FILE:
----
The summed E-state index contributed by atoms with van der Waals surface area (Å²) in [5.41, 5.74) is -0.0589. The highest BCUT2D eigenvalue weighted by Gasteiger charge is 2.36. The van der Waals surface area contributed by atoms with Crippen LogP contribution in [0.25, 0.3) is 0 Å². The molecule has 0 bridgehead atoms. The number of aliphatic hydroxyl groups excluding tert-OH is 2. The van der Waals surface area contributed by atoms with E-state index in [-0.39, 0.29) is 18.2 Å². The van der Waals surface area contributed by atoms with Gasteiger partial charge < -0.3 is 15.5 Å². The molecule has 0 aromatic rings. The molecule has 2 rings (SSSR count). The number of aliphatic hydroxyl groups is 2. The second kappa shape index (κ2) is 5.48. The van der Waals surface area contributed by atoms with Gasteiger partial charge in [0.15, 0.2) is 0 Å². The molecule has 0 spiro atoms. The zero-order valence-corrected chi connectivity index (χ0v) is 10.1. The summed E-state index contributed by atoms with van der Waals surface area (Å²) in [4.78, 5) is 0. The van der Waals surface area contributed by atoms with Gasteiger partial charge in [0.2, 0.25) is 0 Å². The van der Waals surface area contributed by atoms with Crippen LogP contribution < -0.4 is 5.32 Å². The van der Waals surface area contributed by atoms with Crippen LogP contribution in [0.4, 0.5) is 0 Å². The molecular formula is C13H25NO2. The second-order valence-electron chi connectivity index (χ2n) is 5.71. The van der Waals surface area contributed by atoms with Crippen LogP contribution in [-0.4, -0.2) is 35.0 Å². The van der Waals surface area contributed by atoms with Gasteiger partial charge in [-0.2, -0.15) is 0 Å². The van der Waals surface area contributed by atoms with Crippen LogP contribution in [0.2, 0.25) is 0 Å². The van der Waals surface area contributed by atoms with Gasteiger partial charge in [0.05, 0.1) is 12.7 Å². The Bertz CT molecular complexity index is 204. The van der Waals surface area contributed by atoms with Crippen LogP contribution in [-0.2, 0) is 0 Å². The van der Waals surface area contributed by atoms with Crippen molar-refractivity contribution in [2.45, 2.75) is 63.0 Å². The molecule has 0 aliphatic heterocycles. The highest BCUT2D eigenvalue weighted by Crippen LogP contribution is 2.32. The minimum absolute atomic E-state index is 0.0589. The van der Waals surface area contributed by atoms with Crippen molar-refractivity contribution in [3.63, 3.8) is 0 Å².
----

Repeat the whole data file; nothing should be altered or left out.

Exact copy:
The summed E-state index contributed by atoms with van der Waals surface area (Å²) in [5.41, 5.74) is -0.0589. The highest BCUT2D eigenvalue weighted by Gasteiger charge is 2.36. The van der Waals surface area contributed by atoms with Crippen LogP contribution in [0.25, 0.3) is 0 Å². The molecule has 0 bridgehead atoms. The number of aliphatic hydroxyl groups excluding tert-OH is 2. The van der Waals surface area contributed by atoms with E-state index in [-0.39, 0.29) is 18.2 Å². The van der Waals surface area contributed by atoms with Gasteiger partial charge < -0.3 is 15.5 Å². The molecule has 0 aromatic rings. The molecule has 2 rings (SSSR count). The number of aliphatic hydroxyl groups is 2. The second kappa shape index (κ2) is 5.48. The van der Waals surface area contributed by atoms with Gasteiger partial charge in [0.15, 0.2) is 0 Å². The molecule has 0 spiro atoms. The zero-order valence-corrected chi connectivity index (χ0v) is 10.1. The summed E-state index contributed by atoms with van der Waals surface area (Å²) in [4.78, 5) is 0. The van der Waals surface area contributed by atoms with Gasteiger partial charge in [0.2, 0.25) is 0 Å². The van der Waals surface area contributed by atoms with Crippen LogP contribution < -0.4 is 5.32 Å². The van der Waals surface area contributed by atoms with Crippen LogP contribution in [0.4, 0.5) is 0 Å². The molecular formula is C13H25NO2. The second-order valence-electron chi connectivity index (χ2n) is 5.71. The van der Waals surface area contributed by atoms with Crippen LogP contribution in [-0.4, -0.2) is 35.0 Å². The van der Waals surface area contributed by atoms with Gasteiger partial charge in [-0.2, -0.15) is 0 Å². The van der Waals surface area contributed by atoms with Crippen LogP contribution in [0.2, 0.25) is 0 Å². The van der Waals surface area contributed by atoms with Gasteiger partial charge in [0.05, 0.1) is 12.7 Å². The Bertz CT molecular complexity index is 204. The van der Waals surface area contributed by atoms with Crippen LogP contribution in [-0.2, 0) is 0 Å². The van der Waals surface area contributed by atoms with Crippen molar-refractivity contribution in [2.45, 2.75) is 63.0 Å². The molecule has 0 aliphatic heterocycles. The highest BCUT2D eigenvalue weighted by Crippen LogP contribution is 2.32. The minimum absolute atomic E-state index is 0.0589. The van der Waals surface area contributed by atoms with Crippen molar-refractivity contribution in [3.63, 3.8) is 0 Å².